noumenon

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noumenon

(no͞o`mənŏn'), in the philosophical system of Immanuel KantKant, Immanuel
, 1724–1804, German metaphysician, one of the greatest figures in philosophy, b. Königsberg (now Kaliningrad, Russia). Early Life and Works
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, a "thing-in-itself"; it is opposed to phenomenonphenomenon,
an observable fact or event; in philosophy the definitions and uses of the term have varied. In the philosophy of Aristotle phenomena were the objects of the senses (e.g., sights and sounds), as opposed to the real objects understood by the mind.
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, the thing that appears to us. Noumena are the basic realities behind all sensory experience. According to Kant, they are not knowable because they cannot be perceived, but they must be thinkable because moral decision making and scientific investigation cannot proceed without the assumption that they exist.

Noumenon

 

a term widely used in medieval and modern philosophy to signify something that can be perceived by the mind, unlike the phenomenon, which is given in experience and is perceived through the senses.

References in periodicals archive ?
The phenomenal (our constructed reality) is contrasted with noumena (the essence) as students make sense of and reorganize a worldview, uncoupling reality with their subjective interpretation of it.
Berrigan's poems move rhetorically from descriptions of external phenomena in the octave to descriptions of internal noumena in the sestet.
metaphysical entities, noumena, and so can only be experienced
3) Now, this realist definition of science and worldview will be problematic from within the perspective of the famous Kantian distinction, even demarcation, between noumena and phenomena.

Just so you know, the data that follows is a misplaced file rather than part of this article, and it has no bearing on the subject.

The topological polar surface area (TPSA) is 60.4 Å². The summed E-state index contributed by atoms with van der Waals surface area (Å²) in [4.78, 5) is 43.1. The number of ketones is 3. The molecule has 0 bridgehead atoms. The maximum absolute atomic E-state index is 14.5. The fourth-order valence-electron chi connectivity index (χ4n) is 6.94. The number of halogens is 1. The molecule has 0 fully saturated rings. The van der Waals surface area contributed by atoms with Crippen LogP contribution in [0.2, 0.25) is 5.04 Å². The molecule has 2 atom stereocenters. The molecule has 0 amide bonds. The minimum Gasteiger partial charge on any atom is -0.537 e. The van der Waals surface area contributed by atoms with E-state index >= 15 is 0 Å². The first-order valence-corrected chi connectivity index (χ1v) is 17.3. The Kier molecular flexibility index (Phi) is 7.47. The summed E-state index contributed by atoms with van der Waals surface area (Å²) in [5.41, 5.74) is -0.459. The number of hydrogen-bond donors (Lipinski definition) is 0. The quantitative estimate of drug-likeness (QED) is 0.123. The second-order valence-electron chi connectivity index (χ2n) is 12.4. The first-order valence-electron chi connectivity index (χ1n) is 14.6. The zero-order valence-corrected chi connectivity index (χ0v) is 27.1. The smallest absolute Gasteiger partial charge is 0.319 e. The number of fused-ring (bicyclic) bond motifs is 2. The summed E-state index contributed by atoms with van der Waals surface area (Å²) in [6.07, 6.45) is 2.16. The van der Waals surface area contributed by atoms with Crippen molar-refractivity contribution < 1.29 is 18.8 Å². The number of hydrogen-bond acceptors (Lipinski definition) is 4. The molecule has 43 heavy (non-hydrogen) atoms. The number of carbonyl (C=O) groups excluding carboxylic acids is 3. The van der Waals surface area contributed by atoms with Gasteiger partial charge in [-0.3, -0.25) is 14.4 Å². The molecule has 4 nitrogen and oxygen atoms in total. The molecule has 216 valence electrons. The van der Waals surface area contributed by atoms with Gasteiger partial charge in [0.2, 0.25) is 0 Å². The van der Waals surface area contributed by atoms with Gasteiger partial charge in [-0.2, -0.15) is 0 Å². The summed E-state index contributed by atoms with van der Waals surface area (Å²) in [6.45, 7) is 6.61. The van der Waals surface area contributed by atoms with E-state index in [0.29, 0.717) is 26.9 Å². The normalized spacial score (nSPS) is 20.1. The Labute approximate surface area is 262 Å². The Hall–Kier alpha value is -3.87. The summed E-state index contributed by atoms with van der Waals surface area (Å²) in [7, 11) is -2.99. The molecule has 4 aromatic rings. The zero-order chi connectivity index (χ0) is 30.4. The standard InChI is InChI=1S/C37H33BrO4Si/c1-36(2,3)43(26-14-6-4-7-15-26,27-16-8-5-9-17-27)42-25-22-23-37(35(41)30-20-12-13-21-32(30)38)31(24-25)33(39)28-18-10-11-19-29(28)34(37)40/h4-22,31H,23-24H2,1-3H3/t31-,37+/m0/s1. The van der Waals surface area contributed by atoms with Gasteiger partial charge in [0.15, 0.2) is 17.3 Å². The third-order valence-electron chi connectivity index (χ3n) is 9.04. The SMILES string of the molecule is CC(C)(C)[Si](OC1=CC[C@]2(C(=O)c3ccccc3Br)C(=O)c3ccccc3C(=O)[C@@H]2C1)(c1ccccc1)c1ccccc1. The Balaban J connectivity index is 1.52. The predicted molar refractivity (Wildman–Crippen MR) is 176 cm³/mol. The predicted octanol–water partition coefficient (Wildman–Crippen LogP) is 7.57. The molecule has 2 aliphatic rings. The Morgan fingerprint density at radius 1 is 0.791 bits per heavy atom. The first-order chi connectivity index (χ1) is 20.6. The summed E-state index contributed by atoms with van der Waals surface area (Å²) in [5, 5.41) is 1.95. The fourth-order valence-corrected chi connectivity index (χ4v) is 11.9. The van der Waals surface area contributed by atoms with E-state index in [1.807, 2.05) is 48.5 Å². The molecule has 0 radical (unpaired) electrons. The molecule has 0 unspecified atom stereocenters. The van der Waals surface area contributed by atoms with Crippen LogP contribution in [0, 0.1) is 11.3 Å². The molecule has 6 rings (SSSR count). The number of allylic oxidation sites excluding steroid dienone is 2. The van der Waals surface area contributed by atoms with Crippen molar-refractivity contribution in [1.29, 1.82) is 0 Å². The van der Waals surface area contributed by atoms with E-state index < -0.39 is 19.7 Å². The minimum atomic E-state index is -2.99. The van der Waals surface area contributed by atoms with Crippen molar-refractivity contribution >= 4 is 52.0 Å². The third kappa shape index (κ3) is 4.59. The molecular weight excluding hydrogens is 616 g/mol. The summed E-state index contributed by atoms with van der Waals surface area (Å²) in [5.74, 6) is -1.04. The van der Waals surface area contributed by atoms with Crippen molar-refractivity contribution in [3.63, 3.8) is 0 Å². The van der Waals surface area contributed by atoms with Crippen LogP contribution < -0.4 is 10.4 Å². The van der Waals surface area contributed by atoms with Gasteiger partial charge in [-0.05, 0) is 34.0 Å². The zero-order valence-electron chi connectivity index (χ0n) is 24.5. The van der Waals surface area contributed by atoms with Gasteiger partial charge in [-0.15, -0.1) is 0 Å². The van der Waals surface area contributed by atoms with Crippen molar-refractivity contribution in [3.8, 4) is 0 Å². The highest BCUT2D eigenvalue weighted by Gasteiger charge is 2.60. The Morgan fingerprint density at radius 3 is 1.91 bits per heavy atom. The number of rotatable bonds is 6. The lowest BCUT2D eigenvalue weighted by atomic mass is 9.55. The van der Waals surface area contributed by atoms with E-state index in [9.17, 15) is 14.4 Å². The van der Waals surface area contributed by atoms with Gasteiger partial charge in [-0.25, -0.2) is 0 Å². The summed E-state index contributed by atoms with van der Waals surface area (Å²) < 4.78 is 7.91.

No spirits, wraiths, hobgoblins, spooks, noumena, superstitions, transcendentals, mystics, invisible hands, supreme creator, angels, demons (Kantor, 1984).
Within the tales this metamorphosis has deadly results, but for readers the mediated feeling of terror conducted into their bodies through the text highlights the uneasy relation between the noumena and phenomena.
Trying mightily to allay his distrust, Kant proposed an interesting distinction between phenomena and noumena.
To a positivist taking for granted epistemological distinctions between noumena and phenomena, or between things perceived and their mental images, or between concepts and the language used to express them, this poetic theory would indeed have looked like mysticism as well as mystification.
In a more ominous light, Hopkins predicts that were the sciences to displace metaphysics and co-opt its claims to "action of the mind," metaphysics, confined to the outermost skyline of science," will offer only trite verbiage about the noumena.
Kant is criticized for his undialectical adherence to the central dualism of phenomena and noumena.
I did find myself quibbling with isolated interpretations en route here--for example, it is arguable that neither Parsifal with its structure of comedy, nor Tristan with its celebration of the night-death and the Schopenhauerian noumena, can really be called "pessimistic"--but Gorse is always strongest when bringing together the music, the text, and the drama.
Shifting the terms from "imagination" to "feeling," Lyotard's narrative pragmatics model repeats a problem of the aesthetical situated within Kant's conduit of imagination, the figure of genius, a figure key to Kant's attempt to bridge the gap between the world of phenomena - mere appearance - and the world of noumena - ideas.